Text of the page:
A 23-year old mom in Utah who held off on getting her COVID-19 vaccine died 2 weeks ago after she contracted the virus on Oct. 25. Dezi Scopesi was a new mom and thought it was best for her son’s health to postpone getting her vaccine until she was done breastfeeding her 14-month-old son.

The young mother ended up getting hospitalized and admitted into ICU on Oct. 29 and fought for her life while hooked up to a ventilator. She succumbed to the virus and died on the evening of Dec. 2. 

According to PEOPLE, Scopesi’s husband Stephen Scopesi-Steadman, and their son, Leo were both able to recover from the virus while her condition deteriorated. 

The young mother's family recalled that Dezi did not have an easy start with her newborn as her son had to be flown to Primary Children’s Hospital after she gave birth. The baby required a good amount of postnatal care in the hospital’s neonatal intensive care unit.

Dezi’s sister Lashae Steele said it was a tough decision that Dezi had to make out of concern for her son’s health to wait out for the vaccine. She then got sick just a few weeks after celebrating her son’s first birthday.

While in hospital, Dezi’s family put up a GoFundMe page to initially help her husband Stephen tide through 12 weeks of unpaid family leave as well as to cover for his wife's medical expenses. As of Tuesday morning, the page had earned a total of $39, 591 from its fundraising goal of $50,000.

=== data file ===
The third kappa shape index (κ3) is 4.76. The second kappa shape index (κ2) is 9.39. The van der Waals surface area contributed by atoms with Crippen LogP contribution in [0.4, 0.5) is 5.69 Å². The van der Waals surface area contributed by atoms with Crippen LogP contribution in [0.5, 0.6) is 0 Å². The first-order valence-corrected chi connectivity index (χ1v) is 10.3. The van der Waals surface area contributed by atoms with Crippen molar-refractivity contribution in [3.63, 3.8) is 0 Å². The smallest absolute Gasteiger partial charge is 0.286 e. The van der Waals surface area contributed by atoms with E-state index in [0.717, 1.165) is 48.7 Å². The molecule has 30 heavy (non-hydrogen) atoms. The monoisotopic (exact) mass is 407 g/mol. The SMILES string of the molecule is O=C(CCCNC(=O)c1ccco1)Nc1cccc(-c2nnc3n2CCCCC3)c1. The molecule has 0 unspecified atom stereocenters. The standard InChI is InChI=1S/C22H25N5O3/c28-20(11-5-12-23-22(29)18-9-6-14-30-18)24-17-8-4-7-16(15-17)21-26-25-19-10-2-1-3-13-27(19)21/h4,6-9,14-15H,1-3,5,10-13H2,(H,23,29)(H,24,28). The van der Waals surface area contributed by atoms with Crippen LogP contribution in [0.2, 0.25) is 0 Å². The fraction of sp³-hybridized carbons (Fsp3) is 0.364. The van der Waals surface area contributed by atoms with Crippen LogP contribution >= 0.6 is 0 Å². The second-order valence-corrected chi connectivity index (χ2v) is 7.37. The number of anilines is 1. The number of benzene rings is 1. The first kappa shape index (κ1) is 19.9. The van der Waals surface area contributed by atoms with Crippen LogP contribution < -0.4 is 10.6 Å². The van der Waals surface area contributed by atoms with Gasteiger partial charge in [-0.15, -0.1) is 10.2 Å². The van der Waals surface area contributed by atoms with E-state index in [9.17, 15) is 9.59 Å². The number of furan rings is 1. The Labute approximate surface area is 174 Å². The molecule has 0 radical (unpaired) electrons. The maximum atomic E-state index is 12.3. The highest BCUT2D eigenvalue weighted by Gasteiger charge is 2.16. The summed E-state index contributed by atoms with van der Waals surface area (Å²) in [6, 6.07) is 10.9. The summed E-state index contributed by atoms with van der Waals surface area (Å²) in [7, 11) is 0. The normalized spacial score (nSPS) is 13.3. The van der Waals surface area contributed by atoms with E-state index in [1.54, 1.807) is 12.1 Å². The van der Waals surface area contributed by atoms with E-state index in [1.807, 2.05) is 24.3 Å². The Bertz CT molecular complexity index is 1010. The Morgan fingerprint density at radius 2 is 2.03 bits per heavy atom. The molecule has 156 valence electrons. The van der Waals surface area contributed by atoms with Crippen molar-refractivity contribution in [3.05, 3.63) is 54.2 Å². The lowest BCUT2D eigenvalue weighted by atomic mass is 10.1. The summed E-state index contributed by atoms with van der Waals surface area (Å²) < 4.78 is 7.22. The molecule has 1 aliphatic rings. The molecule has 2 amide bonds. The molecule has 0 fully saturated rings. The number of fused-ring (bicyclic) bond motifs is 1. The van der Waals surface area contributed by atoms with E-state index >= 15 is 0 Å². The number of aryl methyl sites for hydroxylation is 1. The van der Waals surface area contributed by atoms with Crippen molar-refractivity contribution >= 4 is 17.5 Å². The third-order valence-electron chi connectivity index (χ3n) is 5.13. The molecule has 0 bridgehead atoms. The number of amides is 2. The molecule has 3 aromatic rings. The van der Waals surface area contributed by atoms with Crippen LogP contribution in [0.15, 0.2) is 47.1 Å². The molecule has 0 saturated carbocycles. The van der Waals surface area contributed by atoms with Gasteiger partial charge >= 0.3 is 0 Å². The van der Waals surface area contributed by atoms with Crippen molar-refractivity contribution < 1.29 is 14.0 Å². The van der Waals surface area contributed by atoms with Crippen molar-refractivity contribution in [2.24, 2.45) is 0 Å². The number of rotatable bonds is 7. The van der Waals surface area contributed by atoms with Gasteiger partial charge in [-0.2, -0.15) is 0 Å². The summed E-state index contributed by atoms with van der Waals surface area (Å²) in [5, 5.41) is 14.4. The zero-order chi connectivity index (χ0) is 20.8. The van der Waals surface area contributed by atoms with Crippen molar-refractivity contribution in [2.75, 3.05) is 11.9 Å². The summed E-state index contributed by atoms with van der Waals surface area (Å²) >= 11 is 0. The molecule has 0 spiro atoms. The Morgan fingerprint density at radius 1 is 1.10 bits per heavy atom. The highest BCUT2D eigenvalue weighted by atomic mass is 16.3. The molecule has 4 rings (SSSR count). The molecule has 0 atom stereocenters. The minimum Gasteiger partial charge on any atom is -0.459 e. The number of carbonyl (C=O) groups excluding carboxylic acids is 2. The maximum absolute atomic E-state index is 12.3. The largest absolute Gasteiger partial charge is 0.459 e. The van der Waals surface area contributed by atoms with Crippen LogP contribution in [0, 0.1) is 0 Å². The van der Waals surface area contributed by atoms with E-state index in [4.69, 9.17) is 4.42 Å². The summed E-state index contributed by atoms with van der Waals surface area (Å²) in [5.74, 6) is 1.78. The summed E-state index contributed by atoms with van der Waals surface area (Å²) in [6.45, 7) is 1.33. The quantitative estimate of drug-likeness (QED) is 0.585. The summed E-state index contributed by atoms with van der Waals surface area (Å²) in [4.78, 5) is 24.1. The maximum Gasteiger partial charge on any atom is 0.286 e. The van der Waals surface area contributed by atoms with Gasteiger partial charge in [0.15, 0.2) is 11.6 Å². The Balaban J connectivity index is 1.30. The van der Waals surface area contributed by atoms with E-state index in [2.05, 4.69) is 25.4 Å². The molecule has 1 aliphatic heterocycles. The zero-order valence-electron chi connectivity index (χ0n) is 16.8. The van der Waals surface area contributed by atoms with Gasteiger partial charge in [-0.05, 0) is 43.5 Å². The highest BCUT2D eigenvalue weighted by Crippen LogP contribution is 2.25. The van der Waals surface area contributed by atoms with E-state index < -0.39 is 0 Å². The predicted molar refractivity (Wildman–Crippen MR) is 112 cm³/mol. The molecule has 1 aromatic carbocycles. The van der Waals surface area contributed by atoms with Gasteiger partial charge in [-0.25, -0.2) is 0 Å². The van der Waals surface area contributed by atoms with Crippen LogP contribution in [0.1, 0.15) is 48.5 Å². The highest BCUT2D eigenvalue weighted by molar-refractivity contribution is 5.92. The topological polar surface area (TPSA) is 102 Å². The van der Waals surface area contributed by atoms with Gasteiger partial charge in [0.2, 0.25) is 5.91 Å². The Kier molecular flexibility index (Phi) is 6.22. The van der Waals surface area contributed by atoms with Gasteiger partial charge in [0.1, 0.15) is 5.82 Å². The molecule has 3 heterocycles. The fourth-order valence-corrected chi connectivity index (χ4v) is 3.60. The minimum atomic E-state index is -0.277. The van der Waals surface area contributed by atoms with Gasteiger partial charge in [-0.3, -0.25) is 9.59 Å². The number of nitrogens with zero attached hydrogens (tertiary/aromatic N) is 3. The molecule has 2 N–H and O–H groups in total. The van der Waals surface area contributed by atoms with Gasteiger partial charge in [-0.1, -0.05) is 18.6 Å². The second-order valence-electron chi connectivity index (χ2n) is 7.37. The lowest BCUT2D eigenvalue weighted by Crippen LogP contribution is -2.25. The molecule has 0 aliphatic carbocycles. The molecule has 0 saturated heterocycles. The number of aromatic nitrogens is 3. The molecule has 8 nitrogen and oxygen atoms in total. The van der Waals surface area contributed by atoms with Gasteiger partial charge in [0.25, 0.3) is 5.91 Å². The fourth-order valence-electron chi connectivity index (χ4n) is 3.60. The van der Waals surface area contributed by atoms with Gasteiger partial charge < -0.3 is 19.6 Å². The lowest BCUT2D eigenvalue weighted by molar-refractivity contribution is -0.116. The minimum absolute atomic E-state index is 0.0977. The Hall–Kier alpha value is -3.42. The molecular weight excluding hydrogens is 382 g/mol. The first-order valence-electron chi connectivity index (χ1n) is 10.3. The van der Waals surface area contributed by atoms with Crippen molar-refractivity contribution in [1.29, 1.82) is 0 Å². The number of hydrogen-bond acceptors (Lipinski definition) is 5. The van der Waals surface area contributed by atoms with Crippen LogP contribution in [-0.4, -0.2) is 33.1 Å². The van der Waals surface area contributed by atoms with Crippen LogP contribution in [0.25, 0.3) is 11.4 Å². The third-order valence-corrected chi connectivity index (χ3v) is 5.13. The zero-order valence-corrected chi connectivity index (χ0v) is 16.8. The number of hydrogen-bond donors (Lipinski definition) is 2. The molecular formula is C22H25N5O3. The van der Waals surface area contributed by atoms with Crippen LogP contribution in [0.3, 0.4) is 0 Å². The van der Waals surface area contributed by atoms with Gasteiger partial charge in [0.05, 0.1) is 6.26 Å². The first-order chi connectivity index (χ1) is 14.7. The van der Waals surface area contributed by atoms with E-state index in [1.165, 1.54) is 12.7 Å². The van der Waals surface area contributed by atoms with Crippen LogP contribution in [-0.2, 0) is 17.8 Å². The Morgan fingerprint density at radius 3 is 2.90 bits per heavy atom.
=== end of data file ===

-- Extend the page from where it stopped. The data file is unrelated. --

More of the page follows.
The Centers for Disease Control and Prevention (CDC) stated recently that pregnant women are more likely to suffer severe symptoms from the coronavirus although it says the overall risks are low for severe illness. 

Mothers who are breastfeeding are encouraged to get vaccinated as well as receive booster shots. Based on the information provided by the CDC, clinical trials for COVID-19 vaccines currently in use in the United States have not included breastfeeding mothers. It continues to say that there is very limited data on its effects on a breastfed baby, its effects on lactation, excretion of milk as well as the safety of vaccines in breastfeeding mothers. 

However, both mother and baby cannot be infected with the COVID19 virus upon receiving the vaccine. Recent research reports show that breastfeeding mothers who have received mRNA jabs have antibodies in their breastmilk that could help protect their babies from contracting the virus. 

vaccine-5926664_1920 A recent study has revealed that vaccine lotteries and incentives such as Ohio's "Vax-a million" and California's $116-million lottery incentive have failed to raise vaccination rates among people. This is a representational image. PIXABAY